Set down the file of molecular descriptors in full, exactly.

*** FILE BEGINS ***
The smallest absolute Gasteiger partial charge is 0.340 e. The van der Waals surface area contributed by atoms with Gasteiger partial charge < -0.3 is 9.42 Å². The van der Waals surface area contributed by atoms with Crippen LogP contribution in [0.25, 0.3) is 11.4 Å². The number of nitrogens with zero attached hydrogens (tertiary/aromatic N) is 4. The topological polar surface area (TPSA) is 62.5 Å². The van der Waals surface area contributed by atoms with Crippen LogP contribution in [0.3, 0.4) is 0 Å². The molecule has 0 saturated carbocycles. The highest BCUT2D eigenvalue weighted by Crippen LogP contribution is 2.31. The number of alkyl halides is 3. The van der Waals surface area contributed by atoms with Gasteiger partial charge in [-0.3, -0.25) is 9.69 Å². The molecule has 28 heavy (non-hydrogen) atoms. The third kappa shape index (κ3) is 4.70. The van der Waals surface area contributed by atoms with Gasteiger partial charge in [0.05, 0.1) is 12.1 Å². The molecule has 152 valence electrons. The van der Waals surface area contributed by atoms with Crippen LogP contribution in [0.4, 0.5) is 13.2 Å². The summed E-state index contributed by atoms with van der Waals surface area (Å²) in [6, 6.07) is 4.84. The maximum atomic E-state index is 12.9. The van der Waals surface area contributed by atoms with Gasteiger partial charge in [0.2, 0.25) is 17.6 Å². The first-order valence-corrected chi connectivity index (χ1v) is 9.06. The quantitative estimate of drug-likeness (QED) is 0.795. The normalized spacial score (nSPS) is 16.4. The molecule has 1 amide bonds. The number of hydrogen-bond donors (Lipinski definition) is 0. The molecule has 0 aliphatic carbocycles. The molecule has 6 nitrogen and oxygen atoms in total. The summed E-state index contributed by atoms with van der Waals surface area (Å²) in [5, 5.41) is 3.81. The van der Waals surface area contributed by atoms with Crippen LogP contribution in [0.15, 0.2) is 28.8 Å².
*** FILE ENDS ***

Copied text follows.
The smallest absolute Gasteiger partial charge is 0.340 e. The van der Waals surface area contributed by atoms with Gasteiger partial charge < -0.3 is 9.42 Å². The van der Waals surface area contributed by atoms with Crippen LogP contribution in [0.25, 0.3) is 11.4 Å². The number of nitrogens with zero attached hydrogens (tertiary/aromatic N) is 4. The topological polar surface area (TPSA) is 62.5 Å². The van der Waals surface area contributed by atoms with Crippen LogP contribution in [0.3, 0.4) is 0 Å². The molecule has 0 saturated carbocycles. The highest BCUT2D eigenvalue weighted by Crippen LogP contribution is 2.31. The number of alkyl halides is 3. The van der Waals surface area contributed by atoms with Gasteiger partial charge in [-0.3, -0.25) is 9.69 Å². The molecule has 28 heavy (non-hydrogen) atoms. The third kappa shape index (κ3) is 4.70. The van der Waals surface area contributed by atoms with Gasteiger partial charge in [0.05, 0.1) is 12.1 Å². The molecule has 152 valence electrons. The van der Waals surface area contributed by atoms with Crippen LogP contribution in [0.4, 0.5) is 13.2 Å². The summed E-state index contributed by atoms with van der Waals surface area (Å²) in [6, 6.07) is 4.84. The maximum atomic E-state index is 12.9. The van der Waals surface area contributed by atoms with Gasteiger partial charge in [0.2, 0.25) is 17.6 Å². The first-order valence-corrected chi connectivity index (χ1v) is 9.06. The quantitative estimate of drug-likeness (QED) is 0.795. The normalized spacial score (nSPS) is 16.4. The molecule has 1 amide bonds. The number of hydrogen-bond donors (Lipinski definition) is 0. The molecule has 0 aliphatic carbocycles. The molecule has 6 nitrogen and oxygen atoms in total. The summed E-state index contributed by atoms with van der Waals surface area (Å²) in [5, 5.41) is 3.81. The van der Waals surface area contributed by atoms with Crippen LogP contribution in [0.15, 0.2) is 28.8 Å².